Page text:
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Beyond Beams and Columns: Marine Fenders Showcase Steel Detailing Company’s Versatility with SDS2

When you think of steel structures, the first thing you picture is probably beams and columns, along with braces or joists, stairs, or rails. But not every project has even these basic features. Some, like the award-winning “dolphin fenders” project by LiNQ LLC, are entirely different creations.  

Winner of the 2023 SDS2 Solid Steel Award in the industrial category, the dolphin fenders project featured a set of marine structures installed in a bay of the Fraser River in Richmond, British Columbia, south of Vancouver. Comprised of cylindrical steel pilings and curved, plate-assembled “fenders,” the structures are placed in the river to prevent collisions between docking ferries and the surrounding banks and docks.   

Equipped with the latest release of SDS2, the steel detailers at LiNQ were able to find creative ways to handle the many unique challenges this project presented from initial modeling through revisions.  


Expanding possibilities with steel

LiNQ is a relatively new detailing company, having started around five years ago. Headquartered in Texas with an office in India, they have so far specialized in educational buildings, apartments, pipe support structures, commercial buildings and industrial facilities but are looking to continue expanding their repertoire. This project was the perfect showcase of their versatile abilities.  

At first glance, the structures seem fairly simple, with two basic parts: the cylindrical pile and the mounted fender. A closer look reveals just how complex the project was, with many custom materials, unique connections, and specialized design considerations for the marine environment.  

According to the project coordinator at LiNQ, completing the project in 3D was the team’s top priority. “I knew that would help with identifying and visualizing problems in the field,” they said.  


The fenders – detailing intricate plate assemblies

Measuring around 18 feet wide and 30 to 35 feet tall, the fenders were made almost completely of plate assemblies of variable thicknesses with numerous cuts, copes, and bends. The fenders had to be designed so that water could pass through properly, without creating any additional pressure points on the structure.  

LiNQ estimated that each fender required around 100 individual pieces of steel, with many small pieces arranged inside the larger outer plates.   

“Functions such as fit exact, cut layout, hole group move, and the material generation controls in SDS2 were crucial,” LiNQ said. 

An inside look at the intricate plate assemblies that make up the fenders. Model by LiNQ LLC. Rendered in Blender by SDS2.


The steel piles and many attachments 

The fenders were attached to steel piles, which served to anchor the structures to the riverbed. They stood between 40 and 45 feet tall and spanned over six feet in diameter. Although the specifications were non-standard, LiNQ was able to easily create a customized pipe size to accurately model the piles using SDS2’s shape properties.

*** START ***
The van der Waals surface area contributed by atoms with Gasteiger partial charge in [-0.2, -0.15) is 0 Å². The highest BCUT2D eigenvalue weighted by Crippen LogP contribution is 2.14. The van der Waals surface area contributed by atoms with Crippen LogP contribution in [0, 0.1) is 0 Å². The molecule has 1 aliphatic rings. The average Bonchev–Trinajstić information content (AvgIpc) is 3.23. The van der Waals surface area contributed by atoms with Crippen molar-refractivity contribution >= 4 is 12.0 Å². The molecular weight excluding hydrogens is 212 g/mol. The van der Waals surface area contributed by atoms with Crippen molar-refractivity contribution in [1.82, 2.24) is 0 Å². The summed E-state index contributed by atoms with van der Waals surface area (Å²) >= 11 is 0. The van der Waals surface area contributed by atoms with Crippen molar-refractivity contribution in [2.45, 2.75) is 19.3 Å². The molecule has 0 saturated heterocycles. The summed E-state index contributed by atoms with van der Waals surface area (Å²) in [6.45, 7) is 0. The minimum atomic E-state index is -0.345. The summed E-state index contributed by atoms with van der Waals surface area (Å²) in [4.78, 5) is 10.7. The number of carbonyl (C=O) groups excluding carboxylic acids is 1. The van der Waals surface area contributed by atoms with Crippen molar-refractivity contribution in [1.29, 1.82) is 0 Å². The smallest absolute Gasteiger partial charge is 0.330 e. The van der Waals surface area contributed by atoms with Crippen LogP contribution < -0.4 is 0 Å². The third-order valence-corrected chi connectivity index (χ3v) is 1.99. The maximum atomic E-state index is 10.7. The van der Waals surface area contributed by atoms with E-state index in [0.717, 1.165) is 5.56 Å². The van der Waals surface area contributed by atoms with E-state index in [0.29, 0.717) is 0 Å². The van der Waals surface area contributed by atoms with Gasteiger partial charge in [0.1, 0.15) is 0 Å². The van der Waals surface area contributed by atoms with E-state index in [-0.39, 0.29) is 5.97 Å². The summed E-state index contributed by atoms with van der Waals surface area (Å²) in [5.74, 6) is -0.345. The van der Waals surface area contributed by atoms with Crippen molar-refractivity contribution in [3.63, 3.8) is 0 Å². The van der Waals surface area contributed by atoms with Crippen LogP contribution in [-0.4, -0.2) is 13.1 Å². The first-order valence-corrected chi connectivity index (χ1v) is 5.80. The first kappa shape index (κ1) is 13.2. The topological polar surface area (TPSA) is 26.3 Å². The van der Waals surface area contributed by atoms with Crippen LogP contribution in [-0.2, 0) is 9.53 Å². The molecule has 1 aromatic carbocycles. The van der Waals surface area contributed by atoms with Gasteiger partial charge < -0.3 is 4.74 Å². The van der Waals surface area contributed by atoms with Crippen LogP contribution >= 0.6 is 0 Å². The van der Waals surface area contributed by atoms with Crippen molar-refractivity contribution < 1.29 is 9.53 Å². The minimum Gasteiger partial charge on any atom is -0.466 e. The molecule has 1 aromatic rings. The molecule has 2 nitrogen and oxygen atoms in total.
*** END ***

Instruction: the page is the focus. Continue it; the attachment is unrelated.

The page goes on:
While the piles themselves were relatively straightforward, they provided the foundation for many complex elements and connection points unique to the marine environment.  

The fenders were attached to the piles with a variety of shear chain lugs, tension chain lugs, and weight or uplift chain lugs—all unique connections designed to transfer and distribute forces between fender and pile and ensure they remain connected when sustaining impact from docking vessels.  

Also attached to each pile was a ladder that would extend from a platform on top of the piles to below the water line. Special design considerations, such as the use of plate abutments, were made to eliminate welding and touch-up coatings, streamlining both the detailing process and long-term maintenance.  

In detailing the ladder and its connection points, LiNQ especially noted SDS2’s help in creating countersink holes for bolts to avoid abrasions with the pile material.  


Some of the unique chain lug connections between the fender and the pile. Model by LiNQ LLC. Rendered in Blender by SDS2. 


Managing revisions

Given the many unique and intricate details of this project that required manual modeling and custom materials, you might imagine that any revisions would be extra tedious and time-consuming. However, the LiNQ team was able to streamline revisions and design changes with the help of SDS2.  

They completed the job in SDS2 2023, the latest version available at the time, which LiNQ said was a “tremendous update.” For this project in particular, the ability to save material operations for cut layouts and fit operations was a real game changer, especially when so much of the project was taken up with modeling unique plate pieces. Rather than having to completely remodel every affected piece, the team was able to make quick and easy modifications to the material when revisions came in—whether they be for additional cuts, modified plate thickness, or other changes.  

It saved the team not only detailing time, but also communication time. “We didn’t have to worry whether this detailer knew about these changes,” LiNQ said. “Once it’s updated in the model, that’s the thumbs up we give to the detailer to run their checks and create the drawings.” 

They also found helpful options to minimize rework when revisions came through after fabrication drawings had been complete—for example, when they were asked to add “weep holes” for pressure testing.  

“SDS2's collaborative environment facilitated seamless communication and coordination within our team,” LiNQ said. “Design changes, alterations, and updates were easily shared and tracked among team members, ensuring everyone remained aligned with the latest project developments.”